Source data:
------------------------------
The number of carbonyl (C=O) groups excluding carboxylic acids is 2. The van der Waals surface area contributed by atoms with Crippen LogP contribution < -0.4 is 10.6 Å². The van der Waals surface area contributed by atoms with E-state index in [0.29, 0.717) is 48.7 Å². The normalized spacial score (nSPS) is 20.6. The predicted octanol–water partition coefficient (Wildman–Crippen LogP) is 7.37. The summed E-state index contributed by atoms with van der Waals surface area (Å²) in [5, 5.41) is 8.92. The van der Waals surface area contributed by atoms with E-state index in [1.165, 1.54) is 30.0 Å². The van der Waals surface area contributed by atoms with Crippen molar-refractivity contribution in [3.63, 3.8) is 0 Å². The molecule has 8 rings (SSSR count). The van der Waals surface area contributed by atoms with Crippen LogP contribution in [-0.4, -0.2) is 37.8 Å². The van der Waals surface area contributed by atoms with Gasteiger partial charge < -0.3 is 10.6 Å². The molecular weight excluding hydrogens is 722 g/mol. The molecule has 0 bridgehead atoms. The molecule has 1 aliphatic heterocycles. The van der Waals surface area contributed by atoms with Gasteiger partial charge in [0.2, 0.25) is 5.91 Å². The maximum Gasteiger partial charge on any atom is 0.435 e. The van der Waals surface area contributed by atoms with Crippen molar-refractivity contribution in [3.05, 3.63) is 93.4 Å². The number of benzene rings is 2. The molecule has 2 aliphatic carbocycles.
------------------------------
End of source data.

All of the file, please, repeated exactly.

The number of carbonyl (C=O) groups excluding carboxylic acids is 2. The van der Waals surface area contributed by atoms with Crippen LogP contribution < -0.4 is 10.6 Å². The van der Waals surface area contributed by atoms with E-state index in [0.29, 0.717) is 48.7 Å². The normalized spacial score (nSPS) is 20.6. The predicted octanol–water partition coefficient (Wildman–Crippen LogP) is 7.37. The summed E-state index contributed by atoms with van der Waals surface area (Å²) in [5, 5.41) is 8.92. The van der Waals surface area contributed by atoms with E-state index in [1.165, 1.54) is 30.0 Å². The van der Waals surface area contributed by atoms with Crippen molar-refractivity contribution in [3.63, 3.8) is 0 Å². The molecule has 8 rings (SSSR count). The van der Waals surface area contributed by atoms with Crippen LogP contribution in [-0.4, -0.2) is 37.8 Å². The van der Waals surface area contributed by atoms with Gasteiger partial charge < -0.3 is 10.6 Å². The molecular weight excluding hydrogens is 722 g/mol. The molecule has 0 bridgehead atoms. The molecule has 1 aliphatic heterocycles. The van der Waals surface area contributed by atoms with Gasteiger partial charge in [0.2, 0.25) is 5.91 Å². The maximum Gasteiger partial charge on any atom is 0.435 e. The van der Waals surface area contributed by atoms with Crippen molar-refractivity contribution in [3.05, 3.63) is 93.4 Å². The number of benzene rings is 2. The molecule has 2 aliphatic carbocycles.